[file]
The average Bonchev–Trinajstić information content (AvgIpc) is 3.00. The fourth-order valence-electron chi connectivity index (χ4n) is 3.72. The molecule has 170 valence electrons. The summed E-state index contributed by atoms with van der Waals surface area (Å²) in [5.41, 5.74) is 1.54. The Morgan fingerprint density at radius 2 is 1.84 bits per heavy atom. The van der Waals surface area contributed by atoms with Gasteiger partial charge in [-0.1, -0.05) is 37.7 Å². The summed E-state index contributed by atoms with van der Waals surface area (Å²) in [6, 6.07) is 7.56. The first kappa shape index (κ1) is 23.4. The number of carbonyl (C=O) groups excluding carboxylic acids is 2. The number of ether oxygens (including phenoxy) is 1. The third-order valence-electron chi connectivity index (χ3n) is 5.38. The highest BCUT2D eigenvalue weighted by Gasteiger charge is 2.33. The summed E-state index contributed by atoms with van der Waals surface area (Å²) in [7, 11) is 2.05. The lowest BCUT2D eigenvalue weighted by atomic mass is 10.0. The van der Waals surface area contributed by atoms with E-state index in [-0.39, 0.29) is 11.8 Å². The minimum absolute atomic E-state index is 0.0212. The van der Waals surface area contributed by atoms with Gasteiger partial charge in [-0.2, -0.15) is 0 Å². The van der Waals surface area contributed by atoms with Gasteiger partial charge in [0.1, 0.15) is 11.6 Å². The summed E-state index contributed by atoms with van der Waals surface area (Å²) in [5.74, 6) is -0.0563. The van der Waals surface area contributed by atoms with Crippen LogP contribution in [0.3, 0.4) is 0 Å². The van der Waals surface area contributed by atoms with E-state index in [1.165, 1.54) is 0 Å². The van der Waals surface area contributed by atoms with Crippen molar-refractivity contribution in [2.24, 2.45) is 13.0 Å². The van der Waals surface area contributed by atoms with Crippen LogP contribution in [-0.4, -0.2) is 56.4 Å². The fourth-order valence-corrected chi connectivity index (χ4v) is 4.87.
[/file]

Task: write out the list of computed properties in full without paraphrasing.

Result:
The average Bonchev–Trinajstić information content (AvgIpc) is 3.00. The fourth-order valence-electron chi connectivity index (χ4n) is 3.72. The molecule has 170 valence electrons. The summed E-state index contributed by atoms with van der Waals surface area (Å²) in [5.41, 5.74) is 1.54. The Morgan fingerprint density at radius 2 is 1.84 bits per heavy atom. The van der Waals surface area contributed by atoms with Gasteiger partial charge in [-0.1, -0.05) is 37.7 Å². The summed E-state index contributed by atoms with van der Waals surface area (Å²) in [6, 6.07) is 7.56. The first kappa shape index (κ1) is 23.4. The number of carbonyl (C=O) groups excluding carboxylic acids is 2. The number of ether oxygens (including phenoxy) is 1. The third-order valence-electron chi connectivity index (χ3n) is 5.38. The highest BCUT2D eigenvalue weighted by Gasteiger charge is 2.33. The summed E-state index contributed by atoms with van der Waals surface area (Å²) in [7, 11) is 2.05. The lowest BCUT2D eigenvalue weighted by atomic mass is 10.0. The van der Waals surface area contributed by atoms with E-state index in [-0.39, 0.29) is 11.8 Å². The minimum absolute atomic E-state index is 0.0212. The van der Waals surface area contributed by atoms with Gasteiger partial charge in [-0.2, -0.15) is 0 Å². The van der Waals surface area contributed by atoms with Gasteiger partial charge in [0.1, 0.15) is 11.6 Å². The summed E-state index contributed by atoms with van der Waals surface area (Å²) in [5.74, 6) is -0.0563. The van der Waals surface area contributed by atoms with Crippen LogP contribution in [0.3, 0.4) is 0 Å². The van der Waals surface area contributed by atoms with E-state index in [1.165, 1.54) is 0 Å². The van der Waals surface area contributed by atoms with Crippen molar-refractivity contribution in [2.24, 2.45) is 13.0 Å². The van der Waals surface area contributed by atoms with Crippen LogP contribution in [-0.4, -0.2) is 56.4 Å². The fourth-order valence-corrected chi connectivity index (χ4v) is 4.87.